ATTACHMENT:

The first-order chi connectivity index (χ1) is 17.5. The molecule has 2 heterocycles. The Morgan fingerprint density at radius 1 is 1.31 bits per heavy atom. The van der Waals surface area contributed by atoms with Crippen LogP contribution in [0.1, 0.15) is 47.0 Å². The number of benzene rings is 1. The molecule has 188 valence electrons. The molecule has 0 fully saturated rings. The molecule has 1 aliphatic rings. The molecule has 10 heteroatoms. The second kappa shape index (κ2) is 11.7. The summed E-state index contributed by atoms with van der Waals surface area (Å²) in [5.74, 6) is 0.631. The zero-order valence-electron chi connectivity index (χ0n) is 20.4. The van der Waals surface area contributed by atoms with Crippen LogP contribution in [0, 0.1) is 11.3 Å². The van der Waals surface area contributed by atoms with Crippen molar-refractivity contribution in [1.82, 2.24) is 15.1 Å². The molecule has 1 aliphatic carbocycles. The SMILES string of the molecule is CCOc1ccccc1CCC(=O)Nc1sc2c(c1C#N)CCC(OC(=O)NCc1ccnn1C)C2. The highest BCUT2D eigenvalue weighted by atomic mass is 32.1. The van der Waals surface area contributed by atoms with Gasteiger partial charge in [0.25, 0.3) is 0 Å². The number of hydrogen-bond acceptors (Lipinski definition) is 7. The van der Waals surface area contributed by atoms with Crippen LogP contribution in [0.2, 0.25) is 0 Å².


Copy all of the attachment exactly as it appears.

The first-order chi connectivity index (χ1) is 17.5. The molecule has 2 heterocycles. The Morgan fingerprint density at radius 1 is 1.31 bits per heavy atom. The van der Waals surface area contributed by atoms with Crippen LogP contribution in [0.1, 0.15) is 47.0 Å². The number of benzene rings is 1. The molecule has 188 valence electrons. The molecule has 0 fully saturated rings. The molecule has 1 aliphatic rings. The molecule has 10 heteroatoms. The second kappa shape index (κ2) is 11.7. The summed E-state index contributed by atoms with van der Waals surface area (Å²) in [5.74, 6) is 0.631. The zero-order valence-electron chi connectivity index (χ0n) is 20.4. The van der Waals surface area contributed by atoms with Crippen LogP contribution in [0, 0.1) is 11.3 Å². The van der Waals surface area contributed by atoms with Crippen molar-refractivity contribution in [1.82, 2.24) is 15.1 Å². The molecule has 1 aliphatic carbocycles. The SMILES string of the molecule is CCOc1ccccc1CCC(=O)Nc1sc2c(c1C#N)CCC(OC(=O)NCc1ccnn1C)C2. The highest BCUT2D eigenvalue weighted by atomic mass is 32.1. The van der Waals surface area contributed by atoms with Gasteiger partial charge in [0.25, 0.3) is 0 Å². The number of hydrogen-bond acceptors (Lipinski definition) is 7. The van der Waals surface area contributed by atoms with Crippen LogP contribution in [0.2, 0.25) is 0 Å².